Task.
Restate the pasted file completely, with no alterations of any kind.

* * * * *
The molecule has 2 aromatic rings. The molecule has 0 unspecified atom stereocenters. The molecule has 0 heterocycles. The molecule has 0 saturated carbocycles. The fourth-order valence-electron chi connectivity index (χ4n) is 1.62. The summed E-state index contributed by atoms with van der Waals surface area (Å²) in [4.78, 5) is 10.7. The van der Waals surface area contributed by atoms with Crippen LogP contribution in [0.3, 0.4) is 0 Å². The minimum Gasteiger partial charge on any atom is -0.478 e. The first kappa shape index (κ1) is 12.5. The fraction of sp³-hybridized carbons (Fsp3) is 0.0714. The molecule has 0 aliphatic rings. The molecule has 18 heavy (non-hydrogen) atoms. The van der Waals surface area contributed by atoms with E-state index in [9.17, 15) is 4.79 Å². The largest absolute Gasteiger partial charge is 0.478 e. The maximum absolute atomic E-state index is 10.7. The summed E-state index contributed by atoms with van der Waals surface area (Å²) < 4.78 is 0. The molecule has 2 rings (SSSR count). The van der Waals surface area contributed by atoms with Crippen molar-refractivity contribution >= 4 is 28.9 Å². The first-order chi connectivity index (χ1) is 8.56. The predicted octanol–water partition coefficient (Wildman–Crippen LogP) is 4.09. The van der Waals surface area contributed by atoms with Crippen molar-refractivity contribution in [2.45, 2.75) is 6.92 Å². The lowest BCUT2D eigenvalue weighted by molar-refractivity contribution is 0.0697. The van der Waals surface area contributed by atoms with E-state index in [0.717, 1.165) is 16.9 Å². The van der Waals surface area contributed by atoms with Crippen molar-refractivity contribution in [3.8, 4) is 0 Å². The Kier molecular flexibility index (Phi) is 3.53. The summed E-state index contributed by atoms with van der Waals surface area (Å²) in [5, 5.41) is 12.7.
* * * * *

The molecule has 2 aromatic rings. The molecule has 0 unspecified atom stereocenters. The molecule has 0 heterocycles. The molecule has 0 saturated carbocycles. The fourth-order valence-electron chi connectivity index (χ4n) is 1.62. The summed E-state index contributed by atoms with van der Waals surface area (Å²) in [4.78, 5) is 10.7. The van der Waals surface area contributed by atoms with Crippen LogP contribution in [0.3, 0.4) is 0 Å². The minimum Gasteiger partial charge on any atom is -0.478 e. The first kappa shape index (κ1) is 12.5. The fraction of sp³-hybridized carbons (Fsp3) is 0.0714. The molecule has 0 aliphatic rings. The molecule has 18 heavy (non-hydrogen) atoms. The van der Waals surface area contributed by atoms with E-state index in [9.17, 15) is 4.79 Å². The largest absolute Gasteiger partial charge is 0.478 e. The maximum absolute atomic E-state index is 10.7. The summed E-state index contributed by atoms with van der Waals surface area (Å²) < 4.78 is 0. The molecule has 2 rings (SSSR count). The van der Waals surface area contributed by atoms with Crippen molar-refractivity contribution >= 4 is 28.9 Å². The first-order chi connectivity index (χ1) is 8.56. The predicted octanol–water partition coefficient (Wildman–Crippen LogP) is 4.09. The van der Waals surface area contributed by atoms with Crippen molar-refractivity contribution in [2.45, 2.75) is 6.92 Å². The lowest BCUT2D eigenvalue weighted by molar-refractivity contribution is 0.0697. The van der Waals surface area contributed by atoms with E-state index in [0.717, 1.165) is 16.9 Å². The van der Waals surface area contributed by atoms with Crippen molar-refractivity contribution in [3.8, 4) is 0 Å². The Kier molecular flexibility index (Phi) is 3.53. The summed E-state index contributed by atoms with van der Waals surface area (Å²) in [5, 5.41) is 12.7.